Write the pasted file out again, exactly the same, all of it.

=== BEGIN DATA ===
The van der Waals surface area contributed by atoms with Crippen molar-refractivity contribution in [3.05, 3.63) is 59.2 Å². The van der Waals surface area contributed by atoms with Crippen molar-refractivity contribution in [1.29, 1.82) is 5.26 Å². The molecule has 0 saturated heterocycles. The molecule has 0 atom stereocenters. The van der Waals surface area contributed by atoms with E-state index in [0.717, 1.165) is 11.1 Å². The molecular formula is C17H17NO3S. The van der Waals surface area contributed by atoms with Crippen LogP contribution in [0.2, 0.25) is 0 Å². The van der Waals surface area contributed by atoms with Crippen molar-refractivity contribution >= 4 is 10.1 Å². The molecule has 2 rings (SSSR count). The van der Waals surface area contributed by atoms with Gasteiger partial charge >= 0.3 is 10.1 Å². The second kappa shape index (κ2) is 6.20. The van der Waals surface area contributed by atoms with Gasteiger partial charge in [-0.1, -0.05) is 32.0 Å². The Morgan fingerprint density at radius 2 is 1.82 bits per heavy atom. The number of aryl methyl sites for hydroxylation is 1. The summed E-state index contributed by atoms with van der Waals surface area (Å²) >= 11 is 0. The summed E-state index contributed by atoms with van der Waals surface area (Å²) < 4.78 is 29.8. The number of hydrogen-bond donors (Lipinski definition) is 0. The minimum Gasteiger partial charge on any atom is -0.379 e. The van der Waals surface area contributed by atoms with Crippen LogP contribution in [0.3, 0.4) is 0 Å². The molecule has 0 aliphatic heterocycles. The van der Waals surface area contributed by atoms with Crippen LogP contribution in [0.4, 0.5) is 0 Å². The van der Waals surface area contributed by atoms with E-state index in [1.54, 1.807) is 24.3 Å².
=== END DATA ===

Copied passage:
The van der Waals surface area contributed by atoms with Crippen molar-refractivity contribution in [3.05, 3.63) is 59.2 Å². The van der Waals surface area contributed by atoms with Crippen molar-refractivity contribution in [1.29, 1.82) is 5.26 Å². The molecule has 0 saturated heterocycles. The molecule has 0 atom stereocenters. The van der Waals surface area contributed by atoms with E-state index in [0.717, 1.165) is 11.1 Å². The molecular formula is C17H17NO3S. The van der Waals surface area contributed by atoms with Crippen LogP contribution in [0.2, 0.25) is 0 Å². The van der Waals surface area contributed by atoms with Crippen molar-refractivity contribution >= 4 is 10.1 Å². The molecule has 2 rings (SSSR count). The van der Waals surface area contributed by atoms with Gasteiger partial charge >= 0.3 is 10.1 Å². The second kappa shape index (κ2) is 6.20. The van der Waals surface area contributed by atoms with Gasteiger partial charge in [-0.1, -0.05) is 32.0 Å². The Morgan fingerprint density at radius 2 is 1.82 bits per heavy atom. The number of aryl methyl sites for hydroxylation is 1. The summed E-state index contributed by atoms with van der Waals surface area (Å²) >= 11 is 0. The summed E-state index contributed by atoms with van der Waals surface area (Å²) < 4.78 is 29.8. The number of hydrogen-bond donors (Lipinski definition) is 0. The minimum Gasteiger partial charge on any atom is -0.379 e. The van der Waals surface area contributed by atoms with Crippen LogP contribution in [0.3, 0.4) is 0 Å². The molecule has 0 aliphatic heterocycles. The van der Waals surface area contributed by atoms with Crippen LogP contribution in [0.4, 0.5) is 0 Å². The van der Waals surface area contributed by atoms with E-state index in [1.54, 1.807) is 24.3 Å².